Purpose: Although scholars have suggested that employees often carefully consider social contexts before enacting voice, few studies have explored whether firms foster employee voice behavior by adopting a set of systematic HR practices, namely, high-commitment work systems (HCWS). By integrating the literature on HCWS and voice, the purpose of this paper is to explore the mechanisms of how HCWS utilization influences employee voice. Design/methodology/approach: The authors adopted multilevel analyses with HLM software to examine the research hypotheses. The authors collected data from a sample of 290 employees and 58 line managers from 11 software design and development firms in China. Findings: HCWS utilization positively affected employee-experienced HCWS which enhanced psychological safety and perceived organizational support, and in turn employee voice behavior. In addition, HCWS utilization positively influenced employee-experienced HCWS, and subsequently increased voice efficacy. However, contrary to the expectations, voice efficacy was not related to employee voice. Originality/value: The study is the first to integrate research on HCWS and voice. By building on the theory of planned behavior, the authors provide new insights into the relationship between HCWS utilization and employee voice and inspire researchers to elucidate other explanatory mechanisms in this link.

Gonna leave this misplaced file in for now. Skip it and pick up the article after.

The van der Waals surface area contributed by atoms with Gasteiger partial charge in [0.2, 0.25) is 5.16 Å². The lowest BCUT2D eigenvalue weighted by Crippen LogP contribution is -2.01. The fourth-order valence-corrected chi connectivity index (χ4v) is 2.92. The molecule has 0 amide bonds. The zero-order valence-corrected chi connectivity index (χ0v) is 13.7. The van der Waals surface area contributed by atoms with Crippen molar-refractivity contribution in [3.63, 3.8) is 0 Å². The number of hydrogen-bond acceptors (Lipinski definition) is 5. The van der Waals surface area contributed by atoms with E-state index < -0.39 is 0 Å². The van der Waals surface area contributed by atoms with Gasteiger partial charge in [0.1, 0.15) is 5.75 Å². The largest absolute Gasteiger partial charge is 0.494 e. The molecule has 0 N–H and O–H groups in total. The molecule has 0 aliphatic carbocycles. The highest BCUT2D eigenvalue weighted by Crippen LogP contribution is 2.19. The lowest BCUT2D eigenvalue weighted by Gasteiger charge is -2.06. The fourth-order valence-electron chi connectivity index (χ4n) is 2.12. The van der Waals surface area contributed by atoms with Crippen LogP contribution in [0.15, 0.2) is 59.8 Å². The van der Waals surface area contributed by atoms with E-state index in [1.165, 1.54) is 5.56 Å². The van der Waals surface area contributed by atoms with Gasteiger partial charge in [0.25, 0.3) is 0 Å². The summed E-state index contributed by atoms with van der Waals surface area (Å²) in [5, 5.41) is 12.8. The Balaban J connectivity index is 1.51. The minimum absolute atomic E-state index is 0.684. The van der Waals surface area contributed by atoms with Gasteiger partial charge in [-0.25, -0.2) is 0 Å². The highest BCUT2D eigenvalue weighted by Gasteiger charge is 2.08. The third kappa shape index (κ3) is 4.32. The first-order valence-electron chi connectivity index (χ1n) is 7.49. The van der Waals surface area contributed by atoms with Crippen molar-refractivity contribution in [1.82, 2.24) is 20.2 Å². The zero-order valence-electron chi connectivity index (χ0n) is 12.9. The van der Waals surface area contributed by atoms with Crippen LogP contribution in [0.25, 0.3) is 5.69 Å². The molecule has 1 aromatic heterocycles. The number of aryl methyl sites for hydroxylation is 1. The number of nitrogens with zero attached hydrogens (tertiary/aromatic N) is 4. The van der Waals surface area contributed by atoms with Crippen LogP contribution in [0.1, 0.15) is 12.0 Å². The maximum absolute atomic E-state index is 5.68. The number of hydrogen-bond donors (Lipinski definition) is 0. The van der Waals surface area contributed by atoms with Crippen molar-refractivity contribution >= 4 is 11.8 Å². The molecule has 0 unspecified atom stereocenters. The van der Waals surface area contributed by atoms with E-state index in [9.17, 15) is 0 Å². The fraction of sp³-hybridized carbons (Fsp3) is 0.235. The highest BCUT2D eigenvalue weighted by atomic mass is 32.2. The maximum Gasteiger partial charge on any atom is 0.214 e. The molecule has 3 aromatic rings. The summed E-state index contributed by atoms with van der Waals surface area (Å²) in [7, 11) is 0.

- High-commitment work systems
- Perceived organizational support
- Psychological safety
- Voice efficacy
ASJC Scopus subject areas
- Industrial relations
- Organizational Behavior and Human Resource Management